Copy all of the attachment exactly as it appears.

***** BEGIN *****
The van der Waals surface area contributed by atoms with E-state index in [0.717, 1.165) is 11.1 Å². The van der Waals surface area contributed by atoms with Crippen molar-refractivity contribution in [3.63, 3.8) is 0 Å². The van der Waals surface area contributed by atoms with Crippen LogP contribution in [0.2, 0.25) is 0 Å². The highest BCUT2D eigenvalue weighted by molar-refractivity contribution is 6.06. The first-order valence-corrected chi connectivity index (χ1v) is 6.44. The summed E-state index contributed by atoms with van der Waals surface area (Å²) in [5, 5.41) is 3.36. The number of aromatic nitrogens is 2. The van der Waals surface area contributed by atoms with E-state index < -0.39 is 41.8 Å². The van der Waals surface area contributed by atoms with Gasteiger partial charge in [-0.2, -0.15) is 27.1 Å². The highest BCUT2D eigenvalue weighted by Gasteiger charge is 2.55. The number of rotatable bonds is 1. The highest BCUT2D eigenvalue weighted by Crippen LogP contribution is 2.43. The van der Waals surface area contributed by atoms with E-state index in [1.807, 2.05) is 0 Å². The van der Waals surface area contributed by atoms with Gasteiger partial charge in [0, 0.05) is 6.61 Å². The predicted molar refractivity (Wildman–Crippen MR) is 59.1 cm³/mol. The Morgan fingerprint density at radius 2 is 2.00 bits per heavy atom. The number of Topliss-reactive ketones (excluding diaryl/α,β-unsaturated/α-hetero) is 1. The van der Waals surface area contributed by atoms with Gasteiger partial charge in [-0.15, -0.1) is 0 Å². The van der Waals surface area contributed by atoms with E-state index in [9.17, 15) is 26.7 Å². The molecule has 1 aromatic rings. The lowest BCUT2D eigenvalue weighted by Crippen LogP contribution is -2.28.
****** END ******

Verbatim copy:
The van der Waals surface area contributed by atoms with E-state index in [0.717, 1.165) is 11.1 Å². The van der Waals surface area contributed by atoms with Crippen molar-refractivity contribution in [3.63, 3.8) is 0 Å². The van der Waals surface area contributed by atoms with Crippen LogP contribution in [0.2, 0.25) is 0 Å². The highest BCUT2D eigenvalue weighted by molar-refractivity contribution is 6.06. The first-order valence-corrected chi connectivity index (χ1v) is 6.44. The summed E-state index contributed by atoms with van der Waals surface area (Å²) in [5, 5.41) is 3.36. The number of aromatic nitrogens is 2. The van der Waals surface area contributed by atoms with E-state index < -0.39 is 41.8 Å². The van der Waals surface area contributed by atoms with Gasteiger partial charge in [-0.2, -0.15) is 27.1 Å². The highest BCUT2D eigenvalue weighted by Gasteiger charge is 2.55. The number of rotatable bonds is 1. The highest BCUT2D eigenvalue weighted by Crippen LogP contribution is 2.43. The van der Waals surface area contributed by atoms with E-state index in [1.807, 2.05) is 0 Å². The van der Waals surface area contributed by atoms with Gasteiger partial charge in [0, 0.05) is 6.61 Å². The predicted molar refractivity (Wildman–Crippen MR) is 59.1 cm³/mol. The Morgan fingerprint density at radius 2 is 2.00 bits per heavy atom. The number of Topliss-reactive ketones (excluding diaryl/α,β-unsaturated/α-hetero) is 1. The van der Waals surface area contributed by atoms with Gasteiger partial charge in [-0.15, -0.1) is 0 Å². The van der Waals surface area contributed by atoms with E-state index in [9.17, 15) is 26.7 Å². The molecule has 1 aromatic rings. The lowest BCUT2D eigenvalue weighted by Crippen LogP contribution is -2.28.